Summary of Mini-Unit:
    Students will begin this unit by learning about the context of the time period, and the geography of the land and cities from where the early Muslim civilizations emanated. Then, they will learn about the major tenets of Islam and a religion and Muslims as a culture and the political systems of the early empires. Next, students will analyze the origins and spread of conflict that lead to the division of Islam into the two major sects of the religion: Sunni and Shi’a. Finally, students will learn about the Umayyad and Abbasid empires and analyze their contributions to society and culture in the Middle East, as well as trace the emergence and decline of those Muslim empires.

    Technology Rationale:
    The 9th grade students will be using various technologies each day of this mini-unit, ranging from iPad applications, to QR codes, to engaging Smart-board technology. The integration of technology into this mini-unit will optimize students’ learning experience by encouraging student collaboration, providing innovative ways of communicating their own ideas, and engaging students as global citizens who demonstrate an understanding of digital citizenship and proper use of technology in an academic setting. Some of the technologies used by the teacher and students are included to streamline the transition process and create a paperless classroom environment, which will provide many benefits for the class and even transcend the classroom, such as environmental and economical.

    Day 1


    Objectives        Monday
     
    Students will be able to... identify the prophet of Islam, Muhammad, and explain how his teachings spread the Islamic beliefs throughout the Middle East and eventually, the world.
     
    Essential Question of  the Day
     
    Who was Muhammad, and how did his teachings lead to the rise and spread of Islam?

    Procedures
    Introductory Activity: Students will spend 5 minutes playing an interactive map game on their individual iPads (they may play with/against one partner) to familiarize themselves with the lands of the Middle East. (TapQuiz Maps iPad app)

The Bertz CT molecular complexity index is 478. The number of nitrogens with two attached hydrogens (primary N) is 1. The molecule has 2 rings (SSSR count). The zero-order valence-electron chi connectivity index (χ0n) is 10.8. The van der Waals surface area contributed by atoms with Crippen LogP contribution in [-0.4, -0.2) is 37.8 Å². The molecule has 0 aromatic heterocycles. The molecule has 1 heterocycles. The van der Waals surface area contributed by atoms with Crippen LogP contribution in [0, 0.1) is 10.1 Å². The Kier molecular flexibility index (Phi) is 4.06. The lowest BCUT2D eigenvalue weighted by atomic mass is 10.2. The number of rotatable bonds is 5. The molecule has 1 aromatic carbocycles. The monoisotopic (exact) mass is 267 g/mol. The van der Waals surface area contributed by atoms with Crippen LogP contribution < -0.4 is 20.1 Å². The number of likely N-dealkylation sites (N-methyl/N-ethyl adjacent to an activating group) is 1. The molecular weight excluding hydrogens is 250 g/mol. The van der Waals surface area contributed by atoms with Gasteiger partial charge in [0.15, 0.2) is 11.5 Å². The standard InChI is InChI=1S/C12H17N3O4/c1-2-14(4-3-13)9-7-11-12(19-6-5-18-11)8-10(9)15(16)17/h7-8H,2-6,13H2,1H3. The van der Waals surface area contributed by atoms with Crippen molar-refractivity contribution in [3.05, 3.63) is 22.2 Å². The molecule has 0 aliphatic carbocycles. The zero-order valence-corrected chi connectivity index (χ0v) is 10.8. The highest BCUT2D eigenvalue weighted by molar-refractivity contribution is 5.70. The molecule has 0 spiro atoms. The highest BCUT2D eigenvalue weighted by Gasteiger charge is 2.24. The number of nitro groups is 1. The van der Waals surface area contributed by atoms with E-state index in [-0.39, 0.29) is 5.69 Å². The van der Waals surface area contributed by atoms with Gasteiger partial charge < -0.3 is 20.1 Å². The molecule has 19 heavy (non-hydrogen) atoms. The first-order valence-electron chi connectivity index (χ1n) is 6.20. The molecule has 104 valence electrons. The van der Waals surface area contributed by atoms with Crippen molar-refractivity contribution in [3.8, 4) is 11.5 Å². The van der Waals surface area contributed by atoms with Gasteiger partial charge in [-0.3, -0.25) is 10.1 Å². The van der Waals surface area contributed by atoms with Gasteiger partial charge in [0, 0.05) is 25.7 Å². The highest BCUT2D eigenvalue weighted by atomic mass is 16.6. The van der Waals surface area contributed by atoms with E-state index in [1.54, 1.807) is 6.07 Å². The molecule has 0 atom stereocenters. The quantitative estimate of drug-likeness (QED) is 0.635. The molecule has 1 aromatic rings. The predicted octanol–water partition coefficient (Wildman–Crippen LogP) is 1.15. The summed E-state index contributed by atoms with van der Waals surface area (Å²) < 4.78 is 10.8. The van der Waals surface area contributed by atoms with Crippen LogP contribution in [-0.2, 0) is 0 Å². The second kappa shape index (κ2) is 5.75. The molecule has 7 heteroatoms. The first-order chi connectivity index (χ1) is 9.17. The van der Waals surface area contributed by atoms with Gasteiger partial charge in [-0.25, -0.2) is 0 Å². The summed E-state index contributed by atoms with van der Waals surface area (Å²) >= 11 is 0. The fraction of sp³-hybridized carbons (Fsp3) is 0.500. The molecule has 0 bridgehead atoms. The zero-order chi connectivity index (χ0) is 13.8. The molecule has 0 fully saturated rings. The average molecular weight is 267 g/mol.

Lesson Activities: Students will use their iPad QR code readers to scan, access and watch a ten-minute introductory video from the Khan Academy about the spread of Islam as a culture and religion. They will watch the video with headphones individually.
    During and after the short Khan Academy film, students will take small group (jigsaw format) notes on their google drives in a pre-made note-taking template. Each student will use a different visible color/font to show their own notes. Each small group of four will take notes on the following four topics presented in the film: Middle Eastern geography, Muhammad’s life, the major tenets of Islam, and finally, the early spread of Islam. (25-27 minutes)
     
    Lesson Closure: Students will take a short Google Forms Quiz as an exit ticket that assesses their understanding of the topics outlined in the Khan Academy video from the beginning of the class. The quiz is their ticket out of the classroom for the day! (5 minutes)
     
     
    Materials
    -student iPads, chargers + headphones
    -Smartboard
    -Google Drive
    -Gmail
    -GoogleDocs
    -Khan Academy Video
    -QR Codes + Links
    -QR Readers
    -Google Forms Quiz Exit Ticket
     
     

    Formative Assessment
    Teacher will monitor student progress by circulating and assessing student on-task behavior while providing immediate feedback and redirection if necessary.
    Teacher will check daily student progress via student-group Google Doc sheets.
    Google Forms formative assessments to gauge their individual understanding of the content knowledge, as well as reflect on their collaboration and participation in lesson activities.
    Summative Assessment